Publisher offers AK Native Yellow Pages

Publisher says directory is not exclusive and will be open to non-Natives

Posted: Thursday, November 03, 2005

Alaskans could soon walk their fingers through a new type of Yellow Pages.

CBG USA, a directory publisher out of Anchorage since 1990, will publish an Alaska Native Yellow Pages around the end of March. The company hopes it will be a comprehensive phone book of Alaska Native corporations and businesses, publisher Jim Cocallas said.

The company published a Commercial Buyers Guide for about 10 years but decided to refocus its business plan to produce directories for special niches, Cocallas said. The company is about to publish its fifth edition of the bilingual Alaska Hispanic Business and Resource Directory.

"It's actually well-received. Absolutely," he said of the Hispanic guide. "That's another fast-growing market here in Alaska."

Cocallas said he hopes to capitalize on the success of the Hispanic directory and compile a "one-stop-shopping" directory of Native businesses and corporations to represent the billions of dollars in commerce they haul in each year. He said the directory is not exclusive and is open to Natives and non-Natives alike. The directory is not intended to be discriminatory, Cocallas said.

"Most marketing departments understand the need to be aware of the ethnicities and to reach out to those groups as well," Cocallas said.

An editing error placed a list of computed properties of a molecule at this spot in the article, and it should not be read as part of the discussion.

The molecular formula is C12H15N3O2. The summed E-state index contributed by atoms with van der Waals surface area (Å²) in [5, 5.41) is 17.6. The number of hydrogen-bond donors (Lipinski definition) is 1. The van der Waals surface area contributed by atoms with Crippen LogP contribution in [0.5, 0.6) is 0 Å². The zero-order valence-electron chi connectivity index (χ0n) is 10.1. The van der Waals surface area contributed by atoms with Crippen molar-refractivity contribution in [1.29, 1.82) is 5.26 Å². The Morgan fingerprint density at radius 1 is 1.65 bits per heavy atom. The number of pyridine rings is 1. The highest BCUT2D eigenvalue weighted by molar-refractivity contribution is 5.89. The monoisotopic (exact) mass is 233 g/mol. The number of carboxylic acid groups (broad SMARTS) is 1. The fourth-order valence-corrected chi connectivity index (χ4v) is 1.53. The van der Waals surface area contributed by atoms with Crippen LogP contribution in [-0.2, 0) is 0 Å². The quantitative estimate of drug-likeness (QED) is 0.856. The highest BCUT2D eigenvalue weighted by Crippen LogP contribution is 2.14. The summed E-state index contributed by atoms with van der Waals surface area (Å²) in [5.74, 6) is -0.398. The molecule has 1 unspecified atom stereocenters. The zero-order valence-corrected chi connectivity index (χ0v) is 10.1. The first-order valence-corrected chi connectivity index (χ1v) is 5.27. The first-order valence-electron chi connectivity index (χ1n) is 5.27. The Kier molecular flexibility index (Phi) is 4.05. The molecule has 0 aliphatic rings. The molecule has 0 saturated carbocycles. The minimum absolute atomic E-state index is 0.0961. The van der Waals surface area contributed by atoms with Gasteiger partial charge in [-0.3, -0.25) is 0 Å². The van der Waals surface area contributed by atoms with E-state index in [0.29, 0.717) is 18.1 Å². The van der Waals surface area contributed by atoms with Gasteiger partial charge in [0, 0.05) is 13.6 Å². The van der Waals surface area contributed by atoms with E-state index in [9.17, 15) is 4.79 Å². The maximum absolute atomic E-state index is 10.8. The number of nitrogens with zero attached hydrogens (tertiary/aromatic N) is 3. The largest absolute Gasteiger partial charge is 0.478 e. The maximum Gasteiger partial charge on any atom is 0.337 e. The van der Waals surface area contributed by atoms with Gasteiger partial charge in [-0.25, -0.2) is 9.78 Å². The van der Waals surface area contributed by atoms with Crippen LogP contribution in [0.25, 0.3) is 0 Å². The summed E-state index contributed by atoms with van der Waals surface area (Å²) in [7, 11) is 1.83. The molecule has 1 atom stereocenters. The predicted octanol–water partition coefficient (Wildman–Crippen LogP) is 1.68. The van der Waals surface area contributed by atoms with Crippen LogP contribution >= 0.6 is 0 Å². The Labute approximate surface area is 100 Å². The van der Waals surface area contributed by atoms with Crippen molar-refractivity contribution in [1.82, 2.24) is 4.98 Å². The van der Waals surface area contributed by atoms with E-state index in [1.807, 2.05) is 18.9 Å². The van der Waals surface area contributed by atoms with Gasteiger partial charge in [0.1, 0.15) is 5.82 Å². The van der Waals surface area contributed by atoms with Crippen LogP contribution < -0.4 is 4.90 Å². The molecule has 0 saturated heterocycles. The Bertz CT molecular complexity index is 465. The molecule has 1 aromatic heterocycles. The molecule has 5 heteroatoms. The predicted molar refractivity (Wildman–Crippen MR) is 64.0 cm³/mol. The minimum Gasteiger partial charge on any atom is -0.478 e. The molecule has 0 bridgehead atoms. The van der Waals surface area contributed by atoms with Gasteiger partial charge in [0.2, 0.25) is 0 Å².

"On the surface it sounds like a pretty good idea, but I'm wondering what the benefits would be from kind of segregating yourself out from the other businesses," said Bob Martin, Goldbelt Inc. vice president of operations.

One of the main reasons of compiling this information is to provide contact information to investors and businesses outside of Alaska, Cocallas said.

"There isn't any one thing that can be given to these companies ... where they can identify and learn to do business with the Native corporations," he said. "So a business outside of Alaska could have a resource and a guide to the Native corporations."

The Native directory will look more like a magazine than a traditional phonebook, with as many as 100 glossy pages. CBG USA plans to include profiles of Alaska's 13 regional corporations, an overview of the Alaska Native Claims Settlement Act, a guide to doing business with Alaska Natives, and government and legislative contact information. It will also include emergency and social services, tourism, education, health care and training information and contacts.

"It's business, services and products. It's open to any business, but the audience we are reaching into is the Alaska Natives and American Indian," Cocallas said.

He said there has never been a substantive directory for Alaska Natives.

"We are going to try to be very culturally aware and convey a good message to them," Cocallas said.

CBG USA will begin a statewide phone campaign in the coming weeks to increase interest. Once published, the company plans to distribute 25,000 free copies to Alaska Native corporations, businesses, organizations, and city, state and federal offices. Advance subscriptions will be sold for $35, with half of the proceeds donated to Native scholarships and nonprofit organizations.

"It's going to be a long-term project," Cocallas said. "It's going to be around for years to come."

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